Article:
I don’t think we can talk about the art field on a global scale (although we have a lot of movement between artists and different countries) because you still have countries that lead in terms of how much they support their artists. And although I complain a lot about it, the Netherlands still supports artists more than most countries out there.

In the Netherlands there was and there still is an understanding that the economy of the art is quite special. You’re not expected to, and that it’s quite an exception, manage to make a living just as an artist. Therefore, there were all these provisions made throughout time which have been reduced in the last ten years. But they existed since the 1930s, 40s, 50s, in the Netherlands, to support the artists. People understood they need to give financial backing to a certain group of people. There were welfare provisions for many more categories in the Netherlands. This still exists in Nordic countries for example – you still might be rewarded better as an artist there. Where I come from, Romania, that’s not the case. There’s a small scene of artists, which exists in four cities mostly, and one funding institution per city or so, that shapes the cultural program in that city.

So, there is no global art scene in that sense, but there are certain conditions that unite us. This precarity is a recurring topic even in the Netherlands.

Is the Netherlands addressing the issue of migrant workers in art or is it just profiting off of it? Is the Netherlands seen in the world as some kind of place where they can come and study and then stay (or leave)?

For sure, it adds to the prestige, openness, tolerance, and image of the country, the fact that they can accommodate so many nationalities. But I would argue differently: it’s fine if you come here to study, the question is whether you want to stay afterwards (if you can afford it). I personally encountered the problem that in order to apply for structural funding I needed to wait one year after I graduated from my bachelor program – that’s already one year in which I still have to be active within the field. I still have to make connections. I still have to make work. But I don’t yet get money in a structural way as an artist, I have to get my own gigs somehow, or I might not even get paid for the work that I do. And this year already filters you as an international student. It especially filters you as a person that doesn’t come from the EU. At least I had the advantage that I didn’t need to apply for a visa as well, where the requirements would even be greater because you need to have a certain income.

I think the country actively works against you if you want to stay. It even does the same thing if you just come for a longer residency, where there’s certain funding that exists for you to come for one year. It’s really hard to get this sort of arrangement depending on the country you come from. While it looks good on paper that there are so many nationalities that pass through the Netherlands, in the long term it’s not a welcoming country in that sense. You’re fighting a lot of friction if you decide to stay, which is a shame. You have to apply for all so many things, there is certain paperwork that nobody tells you about. Even the issue of language, which is not really stressed as a requirement when you decide to stay in the Netherlands. As an artist, I find these things are filters, which make you decide: “I will just go back to my own country.” I think they want that. Otherwise these sorts of borders would be less moderate there. Metaphorical borders, but they would be less aggressive towards artists.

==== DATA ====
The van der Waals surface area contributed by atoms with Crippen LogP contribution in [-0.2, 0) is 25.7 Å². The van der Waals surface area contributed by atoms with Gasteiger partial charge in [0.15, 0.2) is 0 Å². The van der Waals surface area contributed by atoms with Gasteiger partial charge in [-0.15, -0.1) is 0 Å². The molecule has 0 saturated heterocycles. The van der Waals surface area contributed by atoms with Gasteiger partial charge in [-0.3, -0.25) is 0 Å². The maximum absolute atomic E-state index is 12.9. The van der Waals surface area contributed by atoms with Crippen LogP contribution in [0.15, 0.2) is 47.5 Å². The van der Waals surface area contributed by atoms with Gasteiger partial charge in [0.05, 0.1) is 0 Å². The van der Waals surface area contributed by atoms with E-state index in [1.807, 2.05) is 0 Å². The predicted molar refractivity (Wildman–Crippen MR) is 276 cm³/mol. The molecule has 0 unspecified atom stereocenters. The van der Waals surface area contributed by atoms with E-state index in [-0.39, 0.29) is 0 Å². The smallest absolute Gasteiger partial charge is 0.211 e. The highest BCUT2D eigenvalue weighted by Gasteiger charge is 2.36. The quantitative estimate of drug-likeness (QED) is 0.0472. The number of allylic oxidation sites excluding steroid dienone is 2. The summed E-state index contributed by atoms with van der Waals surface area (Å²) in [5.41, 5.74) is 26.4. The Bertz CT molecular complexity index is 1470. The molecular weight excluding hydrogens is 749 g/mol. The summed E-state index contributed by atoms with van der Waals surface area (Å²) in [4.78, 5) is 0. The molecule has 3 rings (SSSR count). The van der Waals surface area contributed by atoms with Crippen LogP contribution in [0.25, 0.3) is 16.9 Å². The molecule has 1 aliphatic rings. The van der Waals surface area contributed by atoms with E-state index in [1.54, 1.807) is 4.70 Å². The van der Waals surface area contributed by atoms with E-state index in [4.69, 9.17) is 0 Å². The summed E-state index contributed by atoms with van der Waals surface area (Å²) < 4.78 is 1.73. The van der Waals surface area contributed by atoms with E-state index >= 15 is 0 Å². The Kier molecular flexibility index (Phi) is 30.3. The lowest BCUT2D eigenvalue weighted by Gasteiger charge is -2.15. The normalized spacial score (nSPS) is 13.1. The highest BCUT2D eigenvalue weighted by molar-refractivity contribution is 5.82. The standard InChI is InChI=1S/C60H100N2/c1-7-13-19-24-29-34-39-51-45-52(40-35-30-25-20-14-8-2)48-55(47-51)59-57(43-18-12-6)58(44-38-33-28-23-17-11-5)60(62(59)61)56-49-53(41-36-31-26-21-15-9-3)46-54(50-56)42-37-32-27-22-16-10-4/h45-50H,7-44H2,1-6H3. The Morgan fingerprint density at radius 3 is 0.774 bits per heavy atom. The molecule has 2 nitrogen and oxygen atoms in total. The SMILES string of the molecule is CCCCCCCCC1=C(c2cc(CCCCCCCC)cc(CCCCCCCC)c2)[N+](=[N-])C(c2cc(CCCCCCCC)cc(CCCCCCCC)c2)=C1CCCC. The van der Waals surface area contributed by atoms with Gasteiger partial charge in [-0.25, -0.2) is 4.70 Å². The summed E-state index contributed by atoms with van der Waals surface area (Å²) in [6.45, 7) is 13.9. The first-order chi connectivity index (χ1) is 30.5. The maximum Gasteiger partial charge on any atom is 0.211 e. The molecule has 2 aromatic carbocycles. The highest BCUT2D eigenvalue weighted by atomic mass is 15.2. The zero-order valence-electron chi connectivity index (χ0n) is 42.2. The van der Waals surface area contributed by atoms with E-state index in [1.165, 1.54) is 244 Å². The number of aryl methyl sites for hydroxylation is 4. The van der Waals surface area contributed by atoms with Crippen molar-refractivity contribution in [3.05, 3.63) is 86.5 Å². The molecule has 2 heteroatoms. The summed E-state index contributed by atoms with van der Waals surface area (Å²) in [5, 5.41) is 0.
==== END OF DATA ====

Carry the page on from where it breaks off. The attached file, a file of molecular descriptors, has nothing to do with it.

Do you experience issues with having to deal with taxes and social insurance contributions as an artist?

Yes, I do not have an accountant, I’m responsible for my administration, alongside making the physical work. I’m responsible for project managing everything that I do within a certain production. I’m responsible for things like social media promotion, writing my own texts and bio, even curating myself sometimes. I do a lot of the work. You become not just a project manager, but you’re like an institution in yourself. So then of course, a lot of the administration work is not necessarily taken into account when you make something for an institution. I cannot put all of my spent time in the contracts because budgets are limited.

So are you compensated for all this labor that you’re doing?

No, I clearly am not. I also mentioned that I apply for things, open calls, “opportunities”. I started listing those in my CV when they’re unsuccessful as well because I found that they are part of the work that I do. Sometimes it’s hours upon hours of work that never gets paid. You’re just shooting something into the void and hope that something happens.

There are some changes in this sort of application procedure. For example, institutions where you apply with an initial sketch of an idea and then they give you a budget to further develop your idea into an actual proposal. But that’s kind of the exception. Usually you just have to have a really clear idea of what you want to make by the end, they have to look at what you’re proposing to see whether it is feasible, and then they will give you the money (or not). If it’s about funding, and if you’re applying to an open call, they just have to like you and see potential. But they don’t invest in your preparation time. There’s a lot of unseen labor that happens for an artist.

Do you think there is a way that the institutions can also accommodate for this and remunerate you for all this additional work?

I wonder what would happen if I would make transparent all of the work that goes into preparing something. As an experiment, not necessarily expecting to be paid, but I wonder what the reaction would be.